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Long-Term Mine Planning in Presence of Grade Uncertainty Open Access


Other title
Conditional Simulation
Grade Uncertainty
Open pit
Long-Term Mine Planning
Cost of Uncertainty
Production Schedule
Type of item
Degree grantor
University of Alberta
Author or creator
Koushavand, Behrang
Supervisor and department
Deutsch,Clayton V. (School of Mining and Petroleum Engineering)
Askari-Nasab,Hooman (School of Mining and Petroleum Engineering)
Examining committee member and department
Askari-Nasab,Hooman (School of Mining and Petroleum Engineering)
Dagdelen, Kadri(Mining Engineering, Colorado School of Mines, USA)
Deutsch,Clayton V. (School of Mining and Petroleum Engineering)
Doucette,John (Engineering Management, Mechanical Engineering)
Department of Civil and Environmental Engineering
Mining Engineering
Date accepted
Graduation date
Doctor of Philosophy
Degree level
Open-pit mining is widely used to extract natural resources. Low cut-off grades and large operations can make open-pit mining profitable. An important challenge is to determine the optimum production schedule. Usually the goal is to maximize the net present value of the project while delivering ore to the plant at full capacity. The best production plan would require complete knowledge of the orebody and all other engineering and economic parameters. An estimated block model is often used to determine the production schedule. Uncertainty is inevitable with widely spaced drill holes. The open-pit production schedule based on estimated models may be suboptimal and affected dramatically by grade uncertainty. The research documented herein develops, implements and verifies four mixed integer optimization frameworks for long-term production scheduling in the presence of grade uncertainty. The main contributions of this research are (1) consideration of cost of grade uncertainty to influence the production plan, (2) accounting for the linear and nonlinear effects of the grade uncertainty on the long-term mine planning, (3) development of a mixed integer linear programming model that maximizes NPV and minimizes the cost of the grade uncertainty by considering a stockpile, and finally (4) implementation of a quadratic optimization model accounts for grade uncertainty in the long-term production plan.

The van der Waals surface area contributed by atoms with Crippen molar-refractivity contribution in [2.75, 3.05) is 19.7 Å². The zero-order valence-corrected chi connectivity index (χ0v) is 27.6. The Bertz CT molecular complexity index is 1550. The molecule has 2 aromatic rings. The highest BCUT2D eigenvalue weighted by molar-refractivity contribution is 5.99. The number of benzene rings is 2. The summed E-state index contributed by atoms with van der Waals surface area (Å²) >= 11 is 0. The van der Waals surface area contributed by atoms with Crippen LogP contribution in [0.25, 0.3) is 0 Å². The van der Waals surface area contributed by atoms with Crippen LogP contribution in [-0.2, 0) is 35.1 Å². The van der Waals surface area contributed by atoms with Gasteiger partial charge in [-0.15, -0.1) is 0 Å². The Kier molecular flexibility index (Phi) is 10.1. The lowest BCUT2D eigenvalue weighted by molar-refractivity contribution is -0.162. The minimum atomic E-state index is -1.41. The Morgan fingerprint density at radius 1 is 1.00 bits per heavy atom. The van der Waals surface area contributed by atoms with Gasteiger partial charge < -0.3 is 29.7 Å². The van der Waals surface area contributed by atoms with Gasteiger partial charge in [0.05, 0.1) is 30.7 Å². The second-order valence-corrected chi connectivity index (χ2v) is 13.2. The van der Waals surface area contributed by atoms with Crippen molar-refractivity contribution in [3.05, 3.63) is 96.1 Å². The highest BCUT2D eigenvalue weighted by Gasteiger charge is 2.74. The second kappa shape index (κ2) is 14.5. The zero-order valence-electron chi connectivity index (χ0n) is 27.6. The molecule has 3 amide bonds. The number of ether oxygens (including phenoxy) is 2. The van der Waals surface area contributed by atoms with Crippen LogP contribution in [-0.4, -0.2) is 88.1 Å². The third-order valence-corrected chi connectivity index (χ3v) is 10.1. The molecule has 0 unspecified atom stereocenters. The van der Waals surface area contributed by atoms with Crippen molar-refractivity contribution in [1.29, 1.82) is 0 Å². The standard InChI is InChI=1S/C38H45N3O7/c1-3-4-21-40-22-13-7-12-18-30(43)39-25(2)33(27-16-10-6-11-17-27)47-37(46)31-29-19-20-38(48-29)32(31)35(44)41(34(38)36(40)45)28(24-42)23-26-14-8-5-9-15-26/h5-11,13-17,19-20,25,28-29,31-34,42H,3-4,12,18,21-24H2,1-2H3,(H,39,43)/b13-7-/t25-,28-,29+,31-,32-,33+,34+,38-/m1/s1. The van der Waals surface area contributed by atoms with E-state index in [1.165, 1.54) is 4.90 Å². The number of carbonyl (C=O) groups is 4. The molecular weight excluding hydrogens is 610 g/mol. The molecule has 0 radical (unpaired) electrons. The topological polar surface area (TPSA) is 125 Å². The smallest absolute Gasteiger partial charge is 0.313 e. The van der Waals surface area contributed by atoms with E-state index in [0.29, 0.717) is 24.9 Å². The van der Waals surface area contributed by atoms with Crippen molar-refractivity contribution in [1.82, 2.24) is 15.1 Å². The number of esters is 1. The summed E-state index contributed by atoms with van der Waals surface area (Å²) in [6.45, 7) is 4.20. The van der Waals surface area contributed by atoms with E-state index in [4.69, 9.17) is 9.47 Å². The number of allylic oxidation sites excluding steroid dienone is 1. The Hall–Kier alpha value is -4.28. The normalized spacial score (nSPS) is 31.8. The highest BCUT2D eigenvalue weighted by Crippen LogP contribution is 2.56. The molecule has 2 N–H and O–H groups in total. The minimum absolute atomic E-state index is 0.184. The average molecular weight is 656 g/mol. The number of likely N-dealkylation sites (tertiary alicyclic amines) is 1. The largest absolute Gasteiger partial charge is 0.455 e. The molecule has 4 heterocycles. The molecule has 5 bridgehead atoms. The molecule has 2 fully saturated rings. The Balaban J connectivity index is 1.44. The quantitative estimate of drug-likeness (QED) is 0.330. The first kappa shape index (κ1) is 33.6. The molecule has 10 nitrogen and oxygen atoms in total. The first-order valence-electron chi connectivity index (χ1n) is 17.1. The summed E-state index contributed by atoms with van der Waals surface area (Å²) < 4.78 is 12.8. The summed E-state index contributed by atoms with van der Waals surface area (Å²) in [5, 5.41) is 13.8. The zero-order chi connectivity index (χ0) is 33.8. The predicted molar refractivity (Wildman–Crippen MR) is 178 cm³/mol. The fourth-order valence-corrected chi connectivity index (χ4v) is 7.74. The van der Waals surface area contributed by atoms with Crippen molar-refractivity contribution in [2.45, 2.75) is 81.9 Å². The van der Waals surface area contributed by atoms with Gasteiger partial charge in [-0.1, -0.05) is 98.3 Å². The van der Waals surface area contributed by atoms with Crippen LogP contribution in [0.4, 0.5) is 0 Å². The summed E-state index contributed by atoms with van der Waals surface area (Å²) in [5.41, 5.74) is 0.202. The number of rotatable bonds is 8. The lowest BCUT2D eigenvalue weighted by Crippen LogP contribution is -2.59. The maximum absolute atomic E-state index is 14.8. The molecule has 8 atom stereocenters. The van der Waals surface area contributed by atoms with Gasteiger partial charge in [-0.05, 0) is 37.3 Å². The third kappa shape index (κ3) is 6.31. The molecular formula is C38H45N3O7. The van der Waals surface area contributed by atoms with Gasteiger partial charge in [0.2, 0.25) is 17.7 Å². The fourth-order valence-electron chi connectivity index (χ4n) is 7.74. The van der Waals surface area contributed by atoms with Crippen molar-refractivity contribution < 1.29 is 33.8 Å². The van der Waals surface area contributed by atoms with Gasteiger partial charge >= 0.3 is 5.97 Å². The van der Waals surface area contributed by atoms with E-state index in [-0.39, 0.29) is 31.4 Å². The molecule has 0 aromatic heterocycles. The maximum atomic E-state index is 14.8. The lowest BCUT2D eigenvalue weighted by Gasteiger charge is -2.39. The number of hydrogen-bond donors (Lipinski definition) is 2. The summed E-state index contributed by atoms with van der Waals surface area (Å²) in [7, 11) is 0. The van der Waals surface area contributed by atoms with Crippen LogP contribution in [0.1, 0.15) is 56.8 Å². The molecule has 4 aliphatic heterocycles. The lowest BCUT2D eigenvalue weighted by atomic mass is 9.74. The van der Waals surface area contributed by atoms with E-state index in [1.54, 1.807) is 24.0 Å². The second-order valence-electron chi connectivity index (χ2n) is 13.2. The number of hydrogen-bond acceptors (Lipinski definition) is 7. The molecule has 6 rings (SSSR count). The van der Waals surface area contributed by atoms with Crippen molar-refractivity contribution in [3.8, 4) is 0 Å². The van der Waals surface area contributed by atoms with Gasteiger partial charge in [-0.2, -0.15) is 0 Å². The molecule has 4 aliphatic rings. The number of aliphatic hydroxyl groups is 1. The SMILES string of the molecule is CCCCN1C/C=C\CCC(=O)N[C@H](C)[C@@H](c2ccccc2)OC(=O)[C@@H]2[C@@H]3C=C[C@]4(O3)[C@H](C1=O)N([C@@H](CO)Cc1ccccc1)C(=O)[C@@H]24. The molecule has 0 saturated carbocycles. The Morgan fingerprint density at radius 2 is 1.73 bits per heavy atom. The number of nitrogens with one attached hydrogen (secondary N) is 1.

Permission is hereby granted to the University of Alberta Libraries to reproduce single copies of this thesis and to lend or sell such copies for private, scholarly or scientific research purposes only. Where the thesis is converted to, or otherwise made available in digital form, the University of Alberta will advise potential users of the thesis of these terms. The author reserves all other publication and other rights in association with the copyright in the thesis and, except as herein before provided, neither the thesis nor any substantial portion thereof may be printed or otherwise reproduced in any material form whatsoever without the author's prior written permission.
Citation for previous publication
Koushavand, B., Askari-Nasab, H. 2009. Transfer Geological Uncertainty through Mine Planning. In MPES (MPES - International Symposium of Mine Planning/Equipment Selection).

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